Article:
I hate the concept of New Year’s Resolutions with an utter passion. It’s arbitrary for people to pick a single day and decide to change everything. Some people might call these resolutions, I call these personal development goals. None of these are dramatic changes from things that I already do, or should be doing. Rather, this set of goals will help keep me on track for 2011. Academic Submit papers to FSE, CSCW, and ICSE Submit at least one journal paper Physical These and a few more are covered in a post about 2011 goals on my marathon blog.
Following on the heels of my somewhat successful predictions regarding Open Source for 2010, I now my present my 10 predictions for Open Source in 2011. On the PC front Netflix will continue to require Silverlight for streaming, although they’ll finally get their act together and make it work well with GPU acceleration. Interfaces for Netflix will all move the route of the PS3 and adopt an HTML based interface.
As 2009 came to a close and 2010 started I decided to put all of my schooling and research to good use and attempt some short term prognostication. I entered the realm of people making predictions for 2010. Here’s a recap of my predictions for 2010 and how everything shook out: The Eclipse Foundation will undergo a major upheaval related to community/corporate structure and governance. Wrong - As near as I can tell there was no upheaval in the Eclipse Foundation.
Important This report and analysis is still in the draft stage. I’m open to new data, criticisms about my model, grammatical/writing fixes, and suggestions about how to make it better. There are three ways to leave me feedback. You can leave a comment at the end of this post, post a comment on this thread on Reddit, or email me directly. Pending Improvements Thanks to everyone on Reddit, Facebook, and folks in the comments who provided useful feedback.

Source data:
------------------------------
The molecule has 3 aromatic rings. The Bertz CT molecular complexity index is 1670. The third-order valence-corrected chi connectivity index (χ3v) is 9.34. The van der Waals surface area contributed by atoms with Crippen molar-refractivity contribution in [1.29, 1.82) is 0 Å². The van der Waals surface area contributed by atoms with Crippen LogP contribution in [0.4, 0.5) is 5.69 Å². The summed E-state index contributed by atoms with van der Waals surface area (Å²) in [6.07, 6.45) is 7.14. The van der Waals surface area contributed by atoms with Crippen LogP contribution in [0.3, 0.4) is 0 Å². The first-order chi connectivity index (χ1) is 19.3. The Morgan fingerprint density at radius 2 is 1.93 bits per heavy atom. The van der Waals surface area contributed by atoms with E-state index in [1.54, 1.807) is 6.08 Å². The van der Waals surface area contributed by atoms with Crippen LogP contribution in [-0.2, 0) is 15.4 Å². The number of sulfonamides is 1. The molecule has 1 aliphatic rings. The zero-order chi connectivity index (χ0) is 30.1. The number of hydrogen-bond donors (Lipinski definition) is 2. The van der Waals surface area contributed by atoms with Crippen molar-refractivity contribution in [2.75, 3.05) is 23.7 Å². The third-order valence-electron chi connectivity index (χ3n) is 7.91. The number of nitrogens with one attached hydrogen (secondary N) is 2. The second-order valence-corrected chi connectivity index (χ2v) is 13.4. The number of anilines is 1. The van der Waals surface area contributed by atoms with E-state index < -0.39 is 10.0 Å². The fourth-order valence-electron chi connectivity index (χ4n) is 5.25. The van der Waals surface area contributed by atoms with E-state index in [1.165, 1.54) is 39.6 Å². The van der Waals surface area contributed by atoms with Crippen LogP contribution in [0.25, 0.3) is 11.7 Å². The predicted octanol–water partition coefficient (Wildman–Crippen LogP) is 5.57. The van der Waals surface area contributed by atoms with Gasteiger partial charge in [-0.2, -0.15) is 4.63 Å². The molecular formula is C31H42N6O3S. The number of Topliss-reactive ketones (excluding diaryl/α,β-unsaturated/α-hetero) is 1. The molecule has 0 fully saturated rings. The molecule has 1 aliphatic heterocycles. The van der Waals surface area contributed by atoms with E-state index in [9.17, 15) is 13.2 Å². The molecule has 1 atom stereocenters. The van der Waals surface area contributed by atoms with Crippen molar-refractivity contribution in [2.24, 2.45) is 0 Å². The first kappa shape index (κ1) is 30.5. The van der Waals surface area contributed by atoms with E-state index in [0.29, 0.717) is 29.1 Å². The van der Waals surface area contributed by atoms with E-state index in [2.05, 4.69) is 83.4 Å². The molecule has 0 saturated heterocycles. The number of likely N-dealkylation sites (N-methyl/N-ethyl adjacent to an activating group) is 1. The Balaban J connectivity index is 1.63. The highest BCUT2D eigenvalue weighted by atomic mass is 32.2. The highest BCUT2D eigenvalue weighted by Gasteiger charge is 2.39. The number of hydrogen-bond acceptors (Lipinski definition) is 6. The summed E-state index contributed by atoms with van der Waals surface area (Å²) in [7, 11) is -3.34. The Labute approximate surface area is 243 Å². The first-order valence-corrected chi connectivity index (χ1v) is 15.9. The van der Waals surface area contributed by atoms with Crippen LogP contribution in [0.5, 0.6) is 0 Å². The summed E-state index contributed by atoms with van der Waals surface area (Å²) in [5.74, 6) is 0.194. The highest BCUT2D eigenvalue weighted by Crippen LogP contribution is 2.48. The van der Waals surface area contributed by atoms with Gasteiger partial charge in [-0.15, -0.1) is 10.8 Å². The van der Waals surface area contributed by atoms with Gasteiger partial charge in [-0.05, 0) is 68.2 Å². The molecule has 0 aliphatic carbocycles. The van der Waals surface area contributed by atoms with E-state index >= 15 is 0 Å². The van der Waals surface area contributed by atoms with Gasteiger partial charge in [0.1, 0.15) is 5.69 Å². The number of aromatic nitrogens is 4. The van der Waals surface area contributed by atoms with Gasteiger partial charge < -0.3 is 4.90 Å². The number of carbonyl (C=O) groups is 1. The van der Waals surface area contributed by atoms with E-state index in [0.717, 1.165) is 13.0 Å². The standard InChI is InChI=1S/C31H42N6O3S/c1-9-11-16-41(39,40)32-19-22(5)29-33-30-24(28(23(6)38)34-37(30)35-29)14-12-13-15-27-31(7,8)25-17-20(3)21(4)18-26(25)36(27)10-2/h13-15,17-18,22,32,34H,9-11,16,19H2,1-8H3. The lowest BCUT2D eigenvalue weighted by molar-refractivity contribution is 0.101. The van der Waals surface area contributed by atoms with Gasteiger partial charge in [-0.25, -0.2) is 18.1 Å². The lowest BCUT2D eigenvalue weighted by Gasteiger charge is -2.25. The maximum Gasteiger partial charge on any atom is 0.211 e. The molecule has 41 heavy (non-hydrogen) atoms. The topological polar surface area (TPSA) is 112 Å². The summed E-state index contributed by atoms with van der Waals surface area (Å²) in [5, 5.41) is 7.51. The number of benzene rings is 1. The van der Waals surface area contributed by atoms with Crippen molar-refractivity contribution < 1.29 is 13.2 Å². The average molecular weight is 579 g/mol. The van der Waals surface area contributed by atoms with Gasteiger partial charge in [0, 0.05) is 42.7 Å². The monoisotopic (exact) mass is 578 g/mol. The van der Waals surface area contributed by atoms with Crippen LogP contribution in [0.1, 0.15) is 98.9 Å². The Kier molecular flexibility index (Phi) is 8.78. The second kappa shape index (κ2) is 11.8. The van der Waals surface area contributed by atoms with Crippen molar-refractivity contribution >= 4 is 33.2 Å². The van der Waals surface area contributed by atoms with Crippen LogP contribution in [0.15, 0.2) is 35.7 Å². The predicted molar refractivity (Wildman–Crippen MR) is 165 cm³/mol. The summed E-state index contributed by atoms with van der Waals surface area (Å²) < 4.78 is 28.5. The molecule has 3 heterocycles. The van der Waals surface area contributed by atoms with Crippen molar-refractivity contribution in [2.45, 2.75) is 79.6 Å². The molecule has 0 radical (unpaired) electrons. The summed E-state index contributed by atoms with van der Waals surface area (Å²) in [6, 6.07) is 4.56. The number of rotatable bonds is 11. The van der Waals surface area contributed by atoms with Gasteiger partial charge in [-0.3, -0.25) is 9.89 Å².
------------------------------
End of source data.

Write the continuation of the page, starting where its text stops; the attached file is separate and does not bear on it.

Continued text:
Wed, Mar 3, 2010

Academics live and die based on references. A variety of tools exist to manage references, from the sadly ubiquitous EndNote, to manually curated BibTeX files, to some people who just type their entries by hand with each paper. A variety of web aware citation management tools are also available, for example Mendeley and Zotero. For the past few years I’ve been using Zotero and have found it to be wonderful (with a few slight exceptions).
Around work and with friends I’ve obtained a reputation as the go-to-guy for computer hardware, particular home theater and media center computers. I was really excited about the new Dell Inspiron Zino HD, a tiny little box that can pack a dual core Athlon processor, a couple of gigs of ram, and a decent enough video card to play some games. Starts around $299, and you can get a nicely loaded one for $500.
I spent the last few days at the FOSS2010 Workshop in Irvine, CA. It’s an interesting little workshop that brought together some of the best minds in Open Source research from academia, industry, and practice. The goal was to develop a roadmap for the future of Open Source research. One issue that constantly comes up is how many Open Source projects exist. People most often point to SourceForge as an indicator of success, with it’s claim on 230,000 projects and more than 2 million users.
About eighteen months ago I migrated my academic web pages away from a self hosted solution on a Linux box in my living room to Google Sites. Mainly this was done because I was applying for jobs and wanted to make sure that the site would be reliable. But although I came for the reliability, I stayed for the features. It’s true that Google Sites is somewhat limiting in what you can do.
It’s become the in-vogue thing for experts on various issues to pontificate on events for the coming year. As I’m now a Dr. and I received my doctorate for studying the socio-technical aspects of software engineering communities, I feel like I’m legitimately qualified to put forth predictions about Open Source, Free Software, and web technologies. Putting a prediction in this list does not necessarily mean that I want it to happen, merely that I think there is a significant chance it will happen.
On Christmas day a young Nigerian man boarded a flight from Lagos to Amsterdam and then later boarded a flight from Amsterdam to Detroit. About an hour outside of Detroit, as the plane was descending over Canadian airspace he decided that his religion would martyr him if he blew up the plane using a slab of pentaerythritol tetranitrate (aka PETN) taped to his crotch. Unfortunately for him and fortunately for the plane’s passengers the igniter failed and he merely started his crotch on fire and probably blew up his testicles.